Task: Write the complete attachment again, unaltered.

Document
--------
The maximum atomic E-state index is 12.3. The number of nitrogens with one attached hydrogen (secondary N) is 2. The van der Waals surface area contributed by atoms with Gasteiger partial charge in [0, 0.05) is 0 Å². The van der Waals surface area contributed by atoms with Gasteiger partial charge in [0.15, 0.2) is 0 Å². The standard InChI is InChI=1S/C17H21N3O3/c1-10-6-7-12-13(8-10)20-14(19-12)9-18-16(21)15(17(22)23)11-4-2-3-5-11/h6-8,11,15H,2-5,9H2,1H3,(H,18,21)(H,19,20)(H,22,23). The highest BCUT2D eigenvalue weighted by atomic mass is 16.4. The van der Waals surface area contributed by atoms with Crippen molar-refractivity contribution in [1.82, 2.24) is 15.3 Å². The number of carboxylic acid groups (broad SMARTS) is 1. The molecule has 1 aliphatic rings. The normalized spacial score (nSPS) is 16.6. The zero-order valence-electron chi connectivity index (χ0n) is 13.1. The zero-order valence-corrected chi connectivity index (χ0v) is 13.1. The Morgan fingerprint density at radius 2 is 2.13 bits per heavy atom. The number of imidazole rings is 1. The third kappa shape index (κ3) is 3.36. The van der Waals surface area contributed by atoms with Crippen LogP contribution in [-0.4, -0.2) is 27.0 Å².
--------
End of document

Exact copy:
The maximum atomic E-state index is 12.3. The number of nitrogens with one attached hydrogen (secondary N) is 2. The van der Waals surface area contributed by atoms with Gasteiger partial charge in [0, 0.05) is 0 Å². The van der Waals surface area contributed by atoms with Gasteiger partial charge in [0.15, 0.2) is 0 Å². The standard InChI is InChI=1S/C17H21N3O3/c1-10-6-7-12-13(8-10)20-14(19-12)9-18-16(21)15(17(22)23)11-4-2-3-5-11/h6-8,11,15H,2-5,9H2,1H3,(H,18,21)(H,19,20)(H,22,23). The highest BCUT2D eigenvalue weighted by atomic mass is 16.4. The van der Waals surface area contributed by atoms with Crippen molar-refractivity contribution in [1.82, 2.24) is 15.3 Å². The number of carboxylic acid groups (broad SMARTS) is 1. The molecule has 1 aliphatic rings. The normalized spacial score (nSPS) is 16.6. The zero-order valence-electron chi connectivity index (χ0n) is 13.1. The zero-order valence-corrected chi connectivity index (χ0v) is 13.1. The Morgan fingerprint density at radius 2 is 2.13 bits per heavy atom. The number of imidazole rings is 1. The third kappa shape index (κ3) is 3.36. The van der Waals surface area contributed by atoms with Crippen LogP contribution in [-0.4, -0.2) is 27.0 Å².